In terms of operational capabilities and equipment, the 055 Brigade demonstrated its superiority by being better equipped and trained than the average Taliban soldier. They wore commercial night goggles, advanced Western sniper rifles with night sights, light spotter aircrafts, and utilise modern communication systems in addition to mortars, RPGs, machine guns, and AK-47s. The troops were involved in longer and more sophisticated training than what was provided by al-Qaeda in Afghanistan, and by the Inter-Services Intelligence (ISI) in Pakistan. The latter tied the brigade to fighting operations in Kashmir against the Indian Security forces. Whilst, the experience from the Soviet-Afghan War in al Qaeda’s 055 Brigade became evident in Operation Anaconda (2002). US and allied forces found themselves to fight asymmetric guerrilla fight, closely resembling the mujahidin’s skirmishes with Soviet heliborne Spetsnaz troops (Russian Special Forces) in the 1980s. Consequently, the fighters could operate in large and small groups as well as specialized mobile teams up to 3 to 4 people, granting them the mobility to transfer across multiple frontlines and regions of the country. In addition, they were given the chance to choose which path suited their career development. This included changing theatres of operations as well as deciding to commit martyrdom. This last point highlights al-Qaeda’s ability to provide its members with a simple “Career Development Plan”, but very much in line with those provided by employees across western businesses, demonstrating a commitment to upskill the troops.
Thirdly, the 055 Brigade’s flexibility and adaptability aligns with al-Qaeda Organization’s ability to optimise, remodel, and redeploy its forces and capabilities based on operational needs. It is clear that the 055 Brigade could not operate outside the region as an entity due to the lack of heavy equipment and transportation. However, al-Qaeda could count on another side of its fighting capabilities, the unconventional network of cells and partners around the globe. Al-Qaeda was at the time, and certainly continues to be, one of the most elite terrorist organisations across the globe. Their expertise in military tactics, administration, and logistics built on years of protracted conflicts has allowed the members to possess a certainly rare expertise and knowledge base. The 055 Brigade has been employed to provide specialist training and logistical support to al-Qaeda’s partners around the globe with the objective to initiate local jihadi revolts. The latter focused on providing leadership in technical, military, and administrative matters to al-Qaeda’s international partners. This was demonstrated by the use of such fighters in the expansion in Southeast Asia, where 055 Brigade members were routinely used to train local fighters across Indonesia, Malaysia and the Philippines.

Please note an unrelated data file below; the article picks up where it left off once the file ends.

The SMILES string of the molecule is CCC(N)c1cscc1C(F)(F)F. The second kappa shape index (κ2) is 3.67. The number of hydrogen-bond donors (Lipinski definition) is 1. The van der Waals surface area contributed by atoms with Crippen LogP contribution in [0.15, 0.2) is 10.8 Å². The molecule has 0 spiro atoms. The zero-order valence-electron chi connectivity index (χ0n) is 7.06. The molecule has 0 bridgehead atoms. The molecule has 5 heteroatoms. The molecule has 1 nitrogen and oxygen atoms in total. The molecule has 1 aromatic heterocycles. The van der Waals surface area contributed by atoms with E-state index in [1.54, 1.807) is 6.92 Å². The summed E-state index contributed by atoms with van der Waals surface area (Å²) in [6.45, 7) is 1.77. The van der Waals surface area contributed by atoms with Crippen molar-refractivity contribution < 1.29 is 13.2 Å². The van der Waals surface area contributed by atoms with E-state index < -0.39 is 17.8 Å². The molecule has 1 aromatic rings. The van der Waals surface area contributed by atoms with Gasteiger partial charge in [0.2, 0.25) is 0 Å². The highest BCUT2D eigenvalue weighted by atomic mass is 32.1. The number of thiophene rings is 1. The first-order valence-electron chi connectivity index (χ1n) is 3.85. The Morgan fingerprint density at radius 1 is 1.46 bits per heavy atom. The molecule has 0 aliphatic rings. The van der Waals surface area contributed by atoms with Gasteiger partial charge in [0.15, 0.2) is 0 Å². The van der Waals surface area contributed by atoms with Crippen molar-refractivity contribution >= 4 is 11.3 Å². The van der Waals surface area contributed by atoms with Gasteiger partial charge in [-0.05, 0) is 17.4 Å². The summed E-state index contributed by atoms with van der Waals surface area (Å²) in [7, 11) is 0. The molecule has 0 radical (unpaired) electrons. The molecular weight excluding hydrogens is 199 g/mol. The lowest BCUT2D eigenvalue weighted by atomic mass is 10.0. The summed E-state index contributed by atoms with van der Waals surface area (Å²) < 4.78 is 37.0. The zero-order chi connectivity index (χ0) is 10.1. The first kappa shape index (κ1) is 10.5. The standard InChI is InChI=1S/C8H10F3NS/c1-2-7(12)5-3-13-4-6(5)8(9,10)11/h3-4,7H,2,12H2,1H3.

Since 2002, the 055 Brigade has been renamed Lashkar-E-Zil and reformed in Pakistan as an auxiliary force of al-Qaeda to support a variety of local groups and the Taliban insurgency moving across border between Pakistan and Afghanistan. It also continues to participate in the fighting in Kashmir. Some of the most devastating attacks committed by this brigade were under the direction of Mustafa Abu Yazid and Ilyas Kashmiri, who were both killed in 2011. Some of the most ferocious attacks include Major General Amir Faisal Alvi, the former commander of Special Services Group of the Pakistan Army, in November 2008, in Islamabad and the 2008 Mumbai attacks. Members of Laskar-E-Zil include former member of the Pakistani armed forces, veterans, and newly acquired members recruited from a variety of organisations and conflicts globally.
To conclude, despite Qaeda has never had the ability to field a conventional army in the purest sense, the internationalisation of the 055 Brigade, its mobility, adaptability, chameleonic nature coupled with employing highly advanced technology tools resemble al-Qaeda’s creativity, knowledge and highly adaptable nature as an organisation. The ability to acquire soldiers from over a dozen nations demonstrate its attractiveness and elitist nature. The staunch ideological commitment of the 055 Brigade fighters should be of clear interest as it demonstrates the commitment of al-Qaeda’s members to fulfil their mission and decisiveness in battle and in operations. The introduction of administrative and logistical practices built upon almost three decades of wars has enabled the organisation to provide its members with “Personal Development Plans”, providing them the flexibility to choose their role, career path, and development within the organisation while being paid for it. The ability to work in large as well as small, specialised groups resembling U.S. and British special forces demonstrates the ability of the organisation to remain at the forefront of warfare knowledge. The adaptability of these forces to become a multiplier was exemplified by their ability to join and form cells to provide specialised training to a variety of global partners while adding that extra edge to the Taliban forces during the Taliban insurgency. All in all, the 055 Brigade demonstrated to be one of the finest products of al-Qaeda. This, in turn, shows how the organisation can hardly be seen as a relic of the past.
 Rohan Gunaratna.2001. Inside al-Qaeda pp.58-60
 For more information on Juma Namangani please visit: http://www.oxfordislamicstudies.com/article/opr/t236/e1214
 Gunaratna Inside al-Qaeda p.60
 Rohan Gunaratna.2001. Inside Al-Qaeda p.222